Southeastern states were bracing Friday as snow began to fall from a storm that has already toppled Midwestern power lines, closed major highways, buried parts of the southern Plains in heavy ice and snow and left tens of thousands of people in the dark.

Snow and sleet began falling Friday in Tennessee, and forecasters said some parts of the Southeast could see up to a foot of accumulation.

The heaviest snow was expected in Arkansas near the Missouri state line, northern Tennessee near the Kentucky and Virginia borders and western North Carolina, according to the National Weather Service.

Mark Rose, a forecaster with the weather service's Nashville office, called it "a major winter storm for this part of the country — heck, for any part of it."

The storm left 13 inches of snow in the northern Texas Panhandle, where nearly all of Interstate 40 from the Texas-Oklahoma line to New Mexico was closed for part of the day.

Heavy ice brought down electrical lines and trees limbs, leaving more than 179,000 homes and businesses in Oklahoma without power Friday, according to the Oklahoma Department of Emergency Management.

Gov. Brad Henry requested a federal disaster declaration for all 77 Oklahoma counties.

"In some places, as far you can see there are hundreds of utility poles on the ground," said Andrea Chancellor, spokeswoman for Public Service Co. of Oklahoma. She said it could be five days before electricity is restored to all customers.

Tennessee Gov. Phil Bredesen declared a state of emergency and state workers were sent home around lunch in anticipation of the worsening weather. Many businesses followed suit.

States of emergency were also declared in Arkansas and parts of Virginia and schools closed early in northern Alabama.

In Western Kentucky, shoppers at Murray Home & Auto store snatched up every available sled in anticipation of a heavy snow, said store manager Chris Burgess. Others grabbed shovels, kerosene heaters and chain saws, mindful of another winter storm a year ago that caused widespread power outages in the region.

"They're trying to be prepared this time," Burgess said.

The Nashville area saw up to 3 inches of snow by late afternoon, and I-40 traffic crawled toward Nashville International Airport for miles because of an accident.

Snowfall was subsiding late Friday afternoon in Memphis after an estimated 3 inches had fallen. Most flights at Memphis International Airport were canceled, and Graceland stopped giving tours of the Elvis Presley home at midmorning.

Memphis officials worried because temperatures were forecast to remain below freezing overnight, posing a threat of icy highways and falling tree limbs.

General contractor Tom Baldwin, 59, said he cut loose his crew at a downtown Nashville building at noon to give them time to get home safely.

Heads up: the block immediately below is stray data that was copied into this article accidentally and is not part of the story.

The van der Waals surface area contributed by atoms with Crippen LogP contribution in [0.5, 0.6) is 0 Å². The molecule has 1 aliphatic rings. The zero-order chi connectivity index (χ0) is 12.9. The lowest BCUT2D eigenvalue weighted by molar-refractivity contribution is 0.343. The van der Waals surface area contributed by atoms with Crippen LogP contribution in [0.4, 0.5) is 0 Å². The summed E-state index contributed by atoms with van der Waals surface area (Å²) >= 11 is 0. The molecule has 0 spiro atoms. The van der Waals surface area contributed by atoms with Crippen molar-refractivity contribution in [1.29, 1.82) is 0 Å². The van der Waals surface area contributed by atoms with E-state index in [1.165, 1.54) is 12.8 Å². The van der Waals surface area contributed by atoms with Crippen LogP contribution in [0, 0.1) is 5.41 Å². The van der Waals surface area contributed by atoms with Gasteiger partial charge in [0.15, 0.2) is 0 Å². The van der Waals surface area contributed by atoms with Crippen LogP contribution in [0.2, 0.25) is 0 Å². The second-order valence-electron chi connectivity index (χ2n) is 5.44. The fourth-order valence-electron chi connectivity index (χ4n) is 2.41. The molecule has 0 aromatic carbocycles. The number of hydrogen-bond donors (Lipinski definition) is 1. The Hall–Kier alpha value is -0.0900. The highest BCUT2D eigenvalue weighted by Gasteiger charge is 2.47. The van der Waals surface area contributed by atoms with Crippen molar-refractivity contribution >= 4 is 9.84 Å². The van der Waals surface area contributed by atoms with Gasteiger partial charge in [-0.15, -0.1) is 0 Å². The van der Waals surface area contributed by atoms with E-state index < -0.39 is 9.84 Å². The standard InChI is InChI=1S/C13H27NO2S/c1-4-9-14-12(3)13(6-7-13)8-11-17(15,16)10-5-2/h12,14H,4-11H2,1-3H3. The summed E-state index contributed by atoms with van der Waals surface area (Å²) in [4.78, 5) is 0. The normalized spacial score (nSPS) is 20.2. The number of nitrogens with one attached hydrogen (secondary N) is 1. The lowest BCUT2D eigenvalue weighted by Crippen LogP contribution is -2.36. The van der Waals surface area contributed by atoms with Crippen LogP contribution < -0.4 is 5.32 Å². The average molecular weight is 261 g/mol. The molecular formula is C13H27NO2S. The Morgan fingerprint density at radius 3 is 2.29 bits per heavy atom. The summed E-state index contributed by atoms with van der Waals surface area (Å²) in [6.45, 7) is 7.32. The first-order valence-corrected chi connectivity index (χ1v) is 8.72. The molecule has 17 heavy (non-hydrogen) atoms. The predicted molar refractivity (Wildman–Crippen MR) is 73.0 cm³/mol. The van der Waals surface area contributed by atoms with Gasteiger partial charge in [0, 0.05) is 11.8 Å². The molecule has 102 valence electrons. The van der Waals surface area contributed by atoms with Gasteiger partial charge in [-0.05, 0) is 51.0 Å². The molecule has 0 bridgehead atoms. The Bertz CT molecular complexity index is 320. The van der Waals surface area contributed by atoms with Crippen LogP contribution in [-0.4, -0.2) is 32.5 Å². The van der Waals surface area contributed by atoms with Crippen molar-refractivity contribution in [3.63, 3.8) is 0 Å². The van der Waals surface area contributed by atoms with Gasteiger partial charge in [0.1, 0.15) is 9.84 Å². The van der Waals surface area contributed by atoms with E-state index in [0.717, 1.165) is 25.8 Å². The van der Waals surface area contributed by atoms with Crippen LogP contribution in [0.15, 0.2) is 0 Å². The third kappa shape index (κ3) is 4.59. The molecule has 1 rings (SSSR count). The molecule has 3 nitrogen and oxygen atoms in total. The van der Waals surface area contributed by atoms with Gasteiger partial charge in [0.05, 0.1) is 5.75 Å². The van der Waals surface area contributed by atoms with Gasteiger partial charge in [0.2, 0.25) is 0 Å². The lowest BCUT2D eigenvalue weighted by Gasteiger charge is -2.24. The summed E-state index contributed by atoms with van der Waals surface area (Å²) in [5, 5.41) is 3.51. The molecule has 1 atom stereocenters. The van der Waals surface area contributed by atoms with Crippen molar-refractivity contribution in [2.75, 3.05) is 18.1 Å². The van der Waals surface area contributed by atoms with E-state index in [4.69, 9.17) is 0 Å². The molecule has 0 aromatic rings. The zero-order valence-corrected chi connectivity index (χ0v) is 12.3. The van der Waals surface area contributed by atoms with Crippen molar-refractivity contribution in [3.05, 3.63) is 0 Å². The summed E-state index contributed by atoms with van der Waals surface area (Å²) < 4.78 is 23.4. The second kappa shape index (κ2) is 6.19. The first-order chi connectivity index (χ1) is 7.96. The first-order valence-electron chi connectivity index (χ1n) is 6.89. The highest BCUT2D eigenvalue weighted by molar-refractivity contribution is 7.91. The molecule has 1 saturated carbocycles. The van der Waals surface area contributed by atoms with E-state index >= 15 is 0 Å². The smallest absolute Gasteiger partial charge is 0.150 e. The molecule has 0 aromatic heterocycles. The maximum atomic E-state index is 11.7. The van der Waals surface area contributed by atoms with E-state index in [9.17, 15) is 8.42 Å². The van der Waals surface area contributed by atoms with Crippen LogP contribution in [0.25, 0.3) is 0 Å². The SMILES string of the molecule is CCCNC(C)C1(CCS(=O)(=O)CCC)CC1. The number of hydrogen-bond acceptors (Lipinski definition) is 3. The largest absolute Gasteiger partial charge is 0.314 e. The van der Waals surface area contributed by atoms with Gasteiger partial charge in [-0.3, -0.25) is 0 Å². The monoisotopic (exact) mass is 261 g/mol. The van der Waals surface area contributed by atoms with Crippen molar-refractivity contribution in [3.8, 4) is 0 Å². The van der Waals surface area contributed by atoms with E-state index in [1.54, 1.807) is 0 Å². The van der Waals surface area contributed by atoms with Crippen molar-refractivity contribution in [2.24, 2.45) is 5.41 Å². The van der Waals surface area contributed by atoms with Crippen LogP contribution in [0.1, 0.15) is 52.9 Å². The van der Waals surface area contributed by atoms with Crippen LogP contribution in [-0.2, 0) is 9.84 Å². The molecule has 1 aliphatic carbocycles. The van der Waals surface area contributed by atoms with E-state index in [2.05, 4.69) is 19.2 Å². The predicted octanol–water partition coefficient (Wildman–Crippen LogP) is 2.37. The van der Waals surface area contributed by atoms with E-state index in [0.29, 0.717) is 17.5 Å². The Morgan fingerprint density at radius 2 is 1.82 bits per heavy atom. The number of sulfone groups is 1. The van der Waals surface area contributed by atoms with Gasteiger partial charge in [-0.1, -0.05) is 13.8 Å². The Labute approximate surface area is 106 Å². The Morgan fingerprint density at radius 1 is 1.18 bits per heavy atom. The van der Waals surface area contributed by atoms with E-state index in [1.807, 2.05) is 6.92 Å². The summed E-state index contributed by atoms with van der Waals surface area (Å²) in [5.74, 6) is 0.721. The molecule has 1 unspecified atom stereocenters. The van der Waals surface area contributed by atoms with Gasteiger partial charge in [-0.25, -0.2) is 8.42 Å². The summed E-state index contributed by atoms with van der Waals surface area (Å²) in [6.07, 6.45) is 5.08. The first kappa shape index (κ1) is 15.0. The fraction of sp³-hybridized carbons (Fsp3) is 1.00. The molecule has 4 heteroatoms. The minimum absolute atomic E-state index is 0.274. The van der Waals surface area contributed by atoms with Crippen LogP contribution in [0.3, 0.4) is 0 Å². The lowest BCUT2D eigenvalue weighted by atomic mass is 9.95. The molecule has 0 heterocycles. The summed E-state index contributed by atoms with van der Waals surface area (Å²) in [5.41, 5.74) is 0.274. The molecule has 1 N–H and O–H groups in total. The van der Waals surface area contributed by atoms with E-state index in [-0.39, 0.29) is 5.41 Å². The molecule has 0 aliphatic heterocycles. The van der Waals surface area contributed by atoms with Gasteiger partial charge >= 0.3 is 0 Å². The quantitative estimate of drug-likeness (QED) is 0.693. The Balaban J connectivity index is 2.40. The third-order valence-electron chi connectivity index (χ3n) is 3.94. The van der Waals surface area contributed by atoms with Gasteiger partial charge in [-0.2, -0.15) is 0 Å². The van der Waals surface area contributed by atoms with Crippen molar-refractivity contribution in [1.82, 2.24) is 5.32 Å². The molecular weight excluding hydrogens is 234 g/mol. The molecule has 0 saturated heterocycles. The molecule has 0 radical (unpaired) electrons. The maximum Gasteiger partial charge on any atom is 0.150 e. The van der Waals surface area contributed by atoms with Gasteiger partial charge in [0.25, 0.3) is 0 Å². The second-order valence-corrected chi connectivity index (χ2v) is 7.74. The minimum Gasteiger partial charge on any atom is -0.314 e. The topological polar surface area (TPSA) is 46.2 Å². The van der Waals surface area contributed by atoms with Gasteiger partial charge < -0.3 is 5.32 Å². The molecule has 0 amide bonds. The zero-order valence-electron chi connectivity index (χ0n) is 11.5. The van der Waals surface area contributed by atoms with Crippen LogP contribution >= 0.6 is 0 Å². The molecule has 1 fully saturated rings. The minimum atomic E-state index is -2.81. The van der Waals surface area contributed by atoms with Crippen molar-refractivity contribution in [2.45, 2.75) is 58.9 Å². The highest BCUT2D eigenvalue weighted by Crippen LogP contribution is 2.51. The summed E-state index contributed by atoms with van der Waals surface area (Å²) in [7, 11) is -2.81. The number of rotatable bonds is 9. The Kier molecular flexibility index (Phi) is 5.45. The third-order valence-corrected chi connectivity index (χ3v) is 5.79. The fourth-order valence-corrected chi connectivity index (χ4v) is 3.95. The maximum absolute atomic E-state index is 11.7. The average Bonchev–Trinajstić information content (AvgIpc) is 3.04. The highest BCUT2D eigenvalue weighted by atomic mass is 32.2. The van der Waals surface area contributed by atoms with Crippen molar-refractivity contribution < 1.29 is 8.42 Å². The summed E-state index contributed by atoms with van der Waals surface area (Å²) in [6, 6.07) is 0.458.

"I want to tell people to have some common sense out there," he said. "Only because you have big four-wheel-drive doesn't make you stop any quicker."

The steady snowfall didn't keep Jason Martin from delivering beer to Lonnie's Western Room in Nashville's Printer's Alley.

"When it snows, everyone goes out and buys milk and eggs — and beer," joked Martin, 37. "We're like the Pony Express."

Jeff Hooker, who manages a Piggly Wiggly supermarket in the Memphis area, said customers were waiting outside to buy groceries when the store opened at 7 a.m.

"People here in Memphis, if there's just a little flight of bad weather they think they're going to get snowed in for a week," he said.

The Texas Department of Transportation closed I-40 east and west of Amarillo on Friday but later reopened it. Downed power lines and icy, dangerous road conditions also temporarily closed a 50-mile stretch of I-44 southwest of Oklahoma City and parts of I-40 in far western Oklahoma and eastern New Mexico on Thursday.

The storm was good for business at the Days Inn and Suites in Guymon, Okla., where stranded travelers waited for road crews to clear U.S. Highway 54 of ice and snow, employee Rocky Bhagavan said. Sixteen of the hotel's 35 rooms were occupied at the motel in the Oklahoma Panhandle, he said — twice as many as usual.

"Most of the travelers decided to leave this morning. As soon as they got to the Texas border they had to come back," Bhagavan said.

Heidi Brandes, spokeswoman for the Salvation Army in Oklahoma City, said the organization's men's shelter has been full since the slow-moving storm moved into the area Thursday. She said some of the 90 men in the shelter are homeless and sought relief when temperatures dropped to the mid-20s. No deaths have been reported due to the cold.

Flights were canceled Friday morning at airports in Oklahoma City and Little Rock, Ark.

Arkansas State Police warned people who were driving to work on Friday to be prepared to be stranded. Spokesman Bill Sadler encouraged motorists to bring blankets, water and snacks with them and to line up a hotel room within walking distance or make other plans for an overnight stay.